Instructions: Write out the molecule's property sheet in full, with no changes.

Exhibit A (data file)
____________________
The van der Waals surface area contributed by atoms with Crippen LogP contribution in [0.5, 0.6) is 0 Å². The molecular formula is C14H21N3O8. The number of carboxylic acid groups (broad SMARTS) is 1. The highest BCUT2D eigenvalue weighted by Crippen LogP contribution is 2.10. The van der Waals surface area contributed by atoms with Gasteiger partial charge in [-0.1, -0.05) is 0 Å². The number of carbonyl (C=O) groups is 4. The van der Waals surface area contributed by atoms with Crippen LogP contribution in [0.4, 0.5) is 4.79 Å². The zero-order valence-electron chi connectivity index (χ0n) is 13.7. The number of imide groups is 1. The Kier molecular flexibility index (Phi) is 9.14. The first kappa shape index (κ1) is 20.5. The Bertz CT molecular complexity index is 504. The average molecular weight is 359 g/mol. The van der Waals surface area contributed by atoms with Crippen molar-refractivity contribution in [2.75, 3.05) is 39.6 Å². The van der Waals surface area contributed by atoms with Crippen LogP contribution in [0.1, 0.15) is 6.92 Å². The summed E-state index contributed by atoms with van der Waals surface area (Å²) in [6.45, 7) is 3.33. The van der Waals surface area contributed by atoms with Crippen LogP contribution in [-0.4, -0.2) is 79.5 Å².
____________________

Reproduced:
The van der Waals surface area contributed by atoms with Crippen LogP contribution in [0.5, 0.6) is 0 Å². The molecular formula is C14H21N3O8. The number of carboxylic acid groups (broad SMARTS) is 1. The highest BCUT2D eigenvalue weighted by Crippen LogP contribution is 2.10. The van der Waals surface area contributed by atoms with Gasteiger partial charge in [-0.1, -0.05) is 0 Å². The number of carbonyl (C=O) groups is 4. The van der Waals surface area contributed by atoms with Crippen LogP contribution in [0.4, 0.5) is 4.79 Å². The zero-order valence-electron chi connectivity index (χ0n) is 13.7. The number of imide groups is 1. The Kier molecular flexibility index (Phi) is 9.14. The first kappa shape index (κ1) is 20.5. The Bertz CT molecular complexity index is 504. The average molecular weight is 359 g/mol. The van der Waals surface area contributed by atoms with Crippen molar-refractivity contribution in [2.75, 3.05) is 39.6 Å². The van der Waals surface area contributed by atoms with Crippen LogP contribution in [0.1, 0.15) is 6.92 Å². The summed E-state index contributed by atoms with van der Waals surface area (Å²) in [6.45, 7) is 3.33. The van der Waals surface area contributed by atoms with Crippen LogP contribution in [-0.4, -0.2) is 79.5 Å².